Rep. Stansbury is introducing the first-of-its kind bipartisan, bicameral Water Data Act (H.R. 7792) in the House of Representatives with Reps. Burgess Owens (Utah-04), Susie Lee (Nev.-03), and Yvette Herrell (N.M.-02) and 10 additional cosponsors. The Water Data Act is designed to transform and modernize water management across the United States by putting the power of data and science into the hands of communities, farmers, and water managers. The Water Data Act will create a national framework to unleash the power of water data, address longstanding technical challenges in water data and science, create a national Water Data Council, and establish a new grant program to invest in innovation and new technologies to support water management.
Rep. Stansbury is also introducing the Rio Grande Water Security Act (H.R. 7793) with Reps. Teresa Leger Fernández (N.M.-03), Rep. Joe Neguse (Colo.-02), and Rep. Ed Perlmutter (Colo.-07). This legislation will bring game-changing support to the communities of the Rio Grande River Basin, one of the West’s most iconic rivers. For the first time in history, the Rio Grande Water Security Act will create the resources needed to develop a plan to address the water security needs of the region. The bill will also reauthorize a vital lifeline to address the irrigation infrastructure needs of the Pueblo nations who have used these waters for countless generations.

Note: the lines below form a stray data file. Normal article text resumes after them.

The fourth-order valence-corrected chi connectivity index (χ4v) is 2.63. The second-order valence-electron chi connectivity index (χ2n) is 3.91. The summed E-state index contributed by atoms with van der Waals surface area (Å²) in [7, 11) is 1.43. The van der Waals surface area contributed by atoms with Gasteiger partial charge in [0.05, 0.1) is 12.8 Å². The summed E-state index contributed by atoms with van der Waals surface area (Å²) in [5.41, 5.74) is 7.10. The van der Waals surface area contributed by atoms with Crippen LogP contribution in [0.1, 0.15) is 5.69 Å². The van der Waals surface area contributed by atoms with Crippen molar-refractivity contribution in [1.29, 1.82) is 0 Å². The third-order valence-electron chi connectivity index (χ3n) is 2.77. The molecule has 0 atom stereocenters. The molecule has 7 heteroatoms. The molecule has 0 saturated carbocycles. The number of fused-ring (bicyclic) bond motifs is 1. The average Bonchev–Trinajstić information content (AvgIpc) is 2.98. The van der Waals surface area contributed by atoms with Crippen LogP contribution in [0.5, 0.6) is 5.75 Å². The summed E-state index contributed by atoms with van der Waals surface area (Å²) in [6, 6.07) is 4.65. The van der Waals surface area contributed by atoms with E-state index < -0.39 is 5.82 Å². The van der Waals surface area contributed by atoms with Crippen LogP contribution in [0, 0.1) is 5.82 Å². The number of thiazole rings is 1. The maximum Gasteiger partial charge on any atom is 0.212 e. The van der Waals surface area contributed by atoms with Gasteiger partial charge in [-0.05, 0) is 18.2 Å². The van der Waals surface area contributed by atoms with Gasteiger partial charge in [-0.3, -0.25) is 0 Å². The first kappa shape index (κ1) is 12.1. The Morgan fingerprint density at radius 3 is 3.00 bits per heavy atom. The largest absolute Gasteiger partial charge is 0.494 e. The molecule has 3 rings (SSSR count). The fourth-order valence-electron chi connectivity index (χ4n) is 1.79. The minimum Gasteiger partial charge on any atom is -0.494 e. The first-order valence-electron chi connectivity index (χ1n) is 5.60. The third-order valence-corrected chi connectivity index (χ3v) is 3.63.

A fact sheet on the Water Data Act is here and the full bill text is here. A fact sheet on the Rio Grande Water Security Act is here and the full bill text is here.
The Water Data Act will: